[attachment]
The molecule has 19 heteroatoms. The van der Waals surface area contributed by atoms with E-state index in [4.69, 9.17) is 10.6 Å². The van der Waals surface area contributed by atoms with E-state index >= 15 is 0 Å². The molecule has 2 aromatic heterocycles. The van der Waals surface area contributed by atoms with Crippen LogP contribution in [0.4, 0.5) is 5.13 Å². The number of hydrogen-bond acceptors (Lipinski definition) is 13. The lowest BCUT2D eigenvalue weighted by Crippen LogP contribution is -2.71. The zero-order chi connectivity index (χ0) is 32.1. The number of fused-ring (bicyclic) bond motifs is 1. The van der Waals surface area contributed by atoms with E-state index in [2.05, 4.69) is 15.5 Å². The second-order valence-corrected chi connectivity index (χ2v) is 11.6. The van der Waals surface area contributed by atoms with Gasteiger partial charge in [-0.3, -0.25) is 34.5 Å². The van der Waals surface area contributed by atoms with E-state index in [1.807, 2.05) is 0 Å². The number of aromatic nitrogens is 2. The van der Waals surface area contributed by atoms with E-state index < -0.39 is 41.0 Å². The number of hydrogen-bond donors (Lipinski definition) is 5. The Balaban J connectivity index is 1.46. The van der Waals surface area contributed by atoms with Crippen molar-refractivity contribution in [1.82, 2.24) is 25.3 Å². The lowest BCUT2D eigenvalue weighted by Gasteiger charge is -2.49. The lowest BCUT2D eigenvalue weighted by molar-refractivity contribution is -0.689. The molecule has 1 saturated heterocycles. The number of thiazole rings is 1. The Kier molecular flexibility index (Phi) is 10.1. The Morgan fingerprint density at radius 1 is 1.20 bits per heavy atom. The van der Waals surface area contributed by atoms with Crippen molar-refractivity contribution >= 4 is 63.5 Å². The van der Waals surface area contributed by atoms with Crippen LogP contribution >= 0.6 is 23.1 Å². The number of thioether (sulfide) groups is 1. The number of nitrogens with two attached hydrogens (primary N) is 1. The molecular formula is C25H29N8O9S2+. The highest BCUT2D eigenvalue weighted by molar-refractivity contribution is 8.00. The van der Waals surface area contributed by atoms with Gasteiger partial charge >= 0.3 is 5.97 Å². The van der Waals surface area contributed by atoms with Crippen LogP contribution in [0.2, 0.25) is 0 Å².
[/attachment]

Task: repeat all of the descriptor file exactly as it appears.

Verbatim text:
The molecule has 19 heteroatoms. The van der Waals surface area contributed by atoms with E-state index in [4.69, 9.17) is 10.6 Å². The van der Waals surface area contributed by atoms with E-state index >= 15 is 0 Å². The molecule has 2 aromatic heterocycles. The van der Waals surface area contributed by atoms with Crippen LogP contribution in [0.4, 0.5) is 5.13 Å². The number of hydrogen-bond acceptors (Lipinski definition) is 13. The lowest BCUT2D eigenvalue weighted by Crippen LogP contribution is -2.71. The zero-order chi connectivity index (χ0) is 32.1. The number of fused-ring (bicyclic) bond motifs is 1. The van der Waals surface area contributed by atoms with E-state index in [2.05, 4.69) is 15.5 Å². The second-order valence-corrected chi connectivity index (χ2v) is 11.6. The van der Waals surface area contributed by atoms with Gasteiger partial charge in [-0.3, -0.25) is 34.5 Å². The van der Waals surface area contributed by atoms with E-state index in [1.807, 2.05) is 0 Å². The number of aromatic nitrogens is 2. The van der Waals surface area contributed by atoms with E-state index < -0.39 is 41.0 Å². The number of hydrogen-bond donors (Lipinski definition) is 5. The Balaban J connectivity index is 1.46. The van der Waals surface area contributed by atoms with Crippen molar-refractivity contribution in [1.82, 2.24) is 25.3 Å². The lowest BCUT2D eigenvalue weighted by Gasteiger charge is -2.49. The lowest BCUT2D eigenvalue weighted by molar-refractivity contribution is -0.689. The molecule has 1 saturated heterocycles. The number of thiazole rings is 1. The Kier molecular flexibility index (Phi) is 10.1. The Morgan fingerprint density at radius 1 is 1.20 bits per heavy atom. The van der Waals surface area contributed by atoms with Crippen molar-refractivity contribution >= 4 is 63.5 Å². The van der Waals surface area contributed by atoms with Crippen LogP contribution >= 0.6 is 23.1 Å². The number of thioether (sulfide) groups is 1. The number of nitrogens with two attached hydrogens (primary N) is 1. The molecular formula is C25H29N8O9S2+. The highest BCUT2D eigenvalue weighted by molar-refractivity contribution is 8.00. The van der Waals surface area contributed by atoms with Gasteiger partial charge >= 0.3 is 5.97 Å². The van der Waals surface area contributed by atoms with Crippen LogP contribution in [0.2, 0.25) is 0 Å².